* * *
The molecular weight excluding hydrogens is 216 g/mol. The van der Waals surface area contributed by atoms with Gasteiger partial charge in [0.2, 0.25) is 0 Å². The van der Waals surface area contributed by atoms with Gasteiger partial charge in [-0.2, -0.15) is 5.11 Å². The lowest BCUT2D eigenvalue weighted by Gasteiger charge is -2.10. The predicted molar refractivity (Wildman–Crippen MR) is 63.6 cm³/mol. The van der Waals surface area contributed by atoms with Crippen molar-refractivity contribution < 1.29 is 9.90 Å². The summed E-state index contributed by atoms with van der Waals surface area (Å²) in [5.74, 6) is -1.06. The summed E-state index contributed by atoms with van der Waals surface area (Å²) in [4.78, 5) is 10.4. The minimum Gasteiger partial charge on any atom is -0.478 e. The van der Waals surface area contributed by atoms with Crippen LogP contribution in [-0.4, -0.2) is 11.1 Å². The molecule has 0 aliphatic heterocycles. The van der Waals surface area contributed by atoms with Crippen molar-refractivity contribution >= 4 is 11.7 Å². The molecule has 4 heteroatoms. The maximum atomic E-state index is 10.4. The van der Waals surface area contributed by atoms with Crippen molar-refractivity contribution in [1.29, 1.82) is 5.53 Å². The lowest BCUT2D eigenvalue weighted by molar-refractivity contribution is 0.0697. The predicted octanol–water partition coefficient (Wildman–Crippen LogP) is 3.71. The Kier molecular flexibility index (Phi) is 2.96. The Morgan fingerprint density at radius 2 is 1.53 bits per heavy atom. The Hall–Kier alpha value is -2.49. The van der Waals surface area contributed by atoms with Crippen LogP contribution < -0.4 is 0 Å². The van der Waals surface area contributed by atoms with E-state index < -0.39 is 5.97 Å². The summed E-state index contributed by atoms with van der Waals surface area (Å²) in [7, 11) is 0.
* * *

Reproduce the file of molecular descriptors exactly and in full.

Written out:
The molecular weight excluding hydrogens is 216 g/mol. The van der Waals surface area contributed by atoms with Gasteiger partial charge in [0.2, 0.25) is 0 Å². The van der Waals surface area contributed by atoms with Gasteiger partial charge in [-0.2, -0.15) is 5.11 Å². The lowest BCUT2D eigenvalue weighted by Gasteiger charge is -2.10. The predicted molar refractivity (Wildman–Crippen MR) is 63.6 cm³/mol. The van der Waals surface area contributed by atoms with Crippen molar-refractivity contribution < 1.29 is 9.90 Å². The summed E-state index contributed by atoms with van der Waals surface area (Å²) in [5.74, 6) is -1.06. The summed E-state index contributed by atoms with van der Waals surface area (Å²) in [4.78, 5) is 10.4. The minimum Gasteiger partial charge on any atom is -0.478 e. The van der Waals surface area contributed by atoms with Crippen LogP contribution in [-0.4, -0.2) is 11.1 Å². The molecule has 0 aliphatic heterocycles. The van der Waals surface area contributed by atoms with Crippen molar-refractivity contribution >= 4 is 11.7 Å². The molecule has 4 heteroatoms. The maximum atomic E-state index is 10.4. The van der Waals surface area contributed by atoms with Crippen molar-refractivity contribution in [1.29, 1.82) is 5.53 Å². The lowest BCUT2D eigenvalue weighted by molar-refractivity contribution is 0.0697. The predicted octanol–water partition coefficient (Wildman–Crippen LogP) is 3.71. The Kier molecular flexibility index (Phi) is 2.96. The Morgan fingerprint density at radius 2 is 1.53 bits per heavy atom. The Hall–Kier alpha value is -2.49. The van der Waals surface area contributed by atoms with Crippen LogP contribution < -0.4 is 0 Å². The van der Waals surface area contributed by atoms with E-state index < -0.39 is 5.97 Å². The summed E-state index contributed by atoms with van der Waals surface area (Å²) in [7, 11) is 0.